More poorer Scots applying to study

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The proportion of young Scots from the poorest areas who have applied to university has more than doubled in the past decade, a report has revealed.

But the application rate from those living in the most disadvantaged communities is still lower than in the rest of the UK.

The Ucas figures showed 41,080 people in Scotland had applied to study at university by the 15 January deadline.

This was the first time the total had exceeded 40,000.

Ucas said 15% of 18-year-olds from Scotland's most deprived communities had made a university application before the deadline.

That was an increase of 108% from 2004, when the application rate was just 7.2%

Across the UK as a whole just over one in five youngsters (20.5%) from the most disadvantaged areas had applied.

Record high

In Northern Ireland the application rate from this group increased to 25.7%, while England and Wales had rates of 20.7% and 18.2% respectively.

Almost a third (31.4%) of all 18-year-olds in Scotland had submitted an application by the deadline, with the application rate for this age group at a record high.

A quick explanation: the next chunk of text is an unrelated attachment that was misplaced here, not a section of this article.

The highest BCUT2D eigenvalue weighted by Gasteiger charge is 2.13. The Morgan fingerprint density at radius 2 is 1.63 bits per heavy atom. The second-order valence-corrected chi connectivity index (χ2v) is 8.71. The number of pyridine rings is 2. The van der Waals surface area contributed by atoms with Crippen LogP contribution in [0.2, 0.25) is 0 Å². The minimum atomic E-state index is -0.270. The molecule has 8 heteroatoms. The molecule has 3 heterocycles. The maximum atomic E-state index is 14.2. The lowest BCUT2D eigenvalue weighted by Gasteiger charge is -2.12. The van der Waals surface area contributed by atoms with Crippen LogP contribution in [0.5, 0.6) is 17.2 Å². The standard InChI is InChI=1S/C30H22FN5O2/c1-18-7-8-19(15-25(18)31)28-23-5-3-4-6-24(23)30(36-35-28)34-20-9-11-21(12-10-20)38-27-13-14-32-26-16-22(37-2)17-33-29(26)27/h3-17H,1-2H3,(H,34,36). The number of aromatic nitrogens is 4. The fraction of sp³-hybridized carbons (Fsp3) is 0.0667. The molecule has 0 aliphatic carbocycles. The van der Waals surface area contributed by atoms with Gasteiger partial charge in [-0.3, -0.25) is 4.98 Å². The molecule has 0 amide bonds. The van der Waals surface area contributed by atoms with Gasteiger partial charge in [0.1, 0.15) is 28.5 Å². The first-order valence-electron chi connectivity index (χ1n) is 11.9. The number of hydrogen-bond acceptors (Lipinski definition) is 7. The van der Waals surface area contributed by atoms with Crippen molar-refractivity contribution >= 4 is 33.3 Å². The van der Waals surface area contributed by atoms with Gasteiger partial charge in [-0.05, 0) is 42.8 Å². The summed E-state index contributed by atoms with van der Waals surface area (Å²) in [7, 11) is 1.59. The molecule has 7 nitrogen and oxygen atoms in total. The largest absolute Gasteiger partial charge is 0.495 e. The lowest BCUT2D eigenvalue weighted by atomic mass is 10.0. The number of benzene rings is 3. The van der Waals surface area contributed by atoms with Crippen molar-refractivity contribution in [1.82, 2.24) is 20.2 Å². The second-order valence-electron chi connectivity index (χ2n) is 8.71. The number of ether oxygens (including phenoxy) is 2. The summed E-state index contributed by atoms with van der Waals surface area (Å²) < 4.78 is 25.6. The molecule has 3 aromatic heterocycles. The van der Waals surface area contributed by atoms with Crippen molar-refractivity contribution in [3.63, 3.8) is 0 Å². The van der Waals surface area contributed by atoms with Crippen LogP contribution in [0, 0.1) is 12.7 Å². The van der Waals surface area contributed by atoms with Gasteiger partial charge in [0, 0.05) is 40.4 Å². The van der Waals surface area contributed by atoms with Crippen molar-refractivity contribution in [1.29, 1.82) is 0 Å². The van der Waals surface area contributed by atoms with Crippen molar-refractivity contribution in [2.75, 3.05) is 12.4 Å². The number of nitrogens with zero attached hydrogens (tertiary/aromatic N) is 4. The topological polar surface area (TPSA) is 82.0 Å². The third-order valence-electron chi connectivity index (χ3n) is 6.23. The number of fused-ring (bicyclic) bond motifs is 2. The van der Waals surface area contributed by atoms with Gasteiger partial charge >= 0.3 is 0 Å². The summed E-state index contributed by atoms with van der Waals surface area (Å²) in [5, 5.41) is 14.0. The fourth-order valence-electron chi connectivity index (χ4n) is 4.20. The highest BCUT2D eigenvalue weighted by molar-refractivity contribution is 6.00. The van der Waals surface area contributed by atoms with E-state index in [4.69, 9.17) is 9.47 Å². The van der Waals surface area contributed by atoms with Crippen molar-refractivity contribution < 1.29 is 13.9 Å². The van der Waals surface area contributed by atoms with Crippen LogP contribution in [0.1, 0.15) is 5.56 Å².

Scottish Education Secretary Michael Russell said: "It is welcome news that, once again, a record number of Scots have applied to university.

"What's more, the contrast with England - where application numbers still have not returned to pre-tuition fee levels - is stark.

"That is why we will ensure Scottish students continue to have access to higher education based on the ability to learn rather than the ability to pay. And why, as I have made clear, this will continue in an independent Scotland."

He added: "I am particularly pleased to see more young people from deprived areas applying. Eighteen-year-olds from disadvantaged backgrounds are more than twice as likely to apply to university than a decade ago.

"Scotland's universities are among the best in the world and a real strength of our nation. Today's figures show they are thriving."

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